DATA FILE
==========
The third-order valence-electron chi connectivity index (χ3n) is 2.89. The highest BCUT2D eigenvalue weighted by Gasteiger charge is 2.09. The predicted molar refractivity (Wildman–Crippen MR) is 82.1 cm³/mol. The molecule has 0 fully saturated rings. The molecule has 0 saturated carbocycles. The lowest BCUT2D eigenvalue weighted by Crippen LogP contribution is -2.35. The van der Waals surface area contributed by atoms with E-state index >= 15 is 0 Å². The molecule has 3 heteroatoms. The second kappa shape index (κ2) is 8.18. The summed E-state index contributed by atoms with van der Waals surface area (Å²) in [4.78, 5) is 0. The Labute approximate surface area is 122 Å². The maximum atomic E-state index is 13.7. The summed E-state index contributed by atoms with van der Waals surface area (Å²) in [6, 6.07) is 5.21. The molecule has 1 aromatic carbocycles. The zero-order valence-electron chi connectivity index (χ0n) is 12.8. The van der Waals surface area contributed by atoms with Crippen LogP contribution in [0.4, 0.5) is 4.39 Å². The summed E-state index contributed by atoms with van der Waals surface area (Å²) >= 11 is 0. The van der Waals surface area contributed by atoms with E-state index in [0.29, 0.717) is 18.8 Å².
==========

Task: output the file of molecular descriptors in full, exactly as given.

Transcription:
The third-order valence-electron chi connectivity index (χ3n) is 2.89. The highest BCUT2D eigenvalue weighted by Gasteiger charge is 2.09. The predicted molar refractivity (Wildman–Crippen MR) is 82.1 cm³/mol. The molecule has 0 fully saturated rings. The molecule has 0 saturated carbocycles. The lowest BCUT2D eigenvalue weighted by Crippen LogP contribution is -2.35. The van der Waals surface area contributed by atoms with E-state index >= 15 is 0 Å². The molecule has 3 heteroatoms. The second kappa shape index (κ2) is 8.18. The summed E-state index contributed by atoms with van der Waals surface area (Å²) in [4.78, 5) is 0. The Labute approximate surface area is 122 Å². The maximum atomic E-state index is 13.7. The summed E-state index contributed by atoms with van der Waals surface area (Å²) in [6, 6.07) is 5.21. The molecule has 1 aromatic carbocycles. The zero-order valence-electron chi connectivity index (χ0n) is 12.8. The van der Waals surface area contributed by atoms with Crippen LogP contribution in [0.4, 0.5) is 4.39 Å². The summed E-state index contributed by atoms with van der Waals surface area (Å²) >= 11 is 0. The van der Waals surface area contributed by atoms with E-state index in [0.29, 0.717) is 18.8 Å².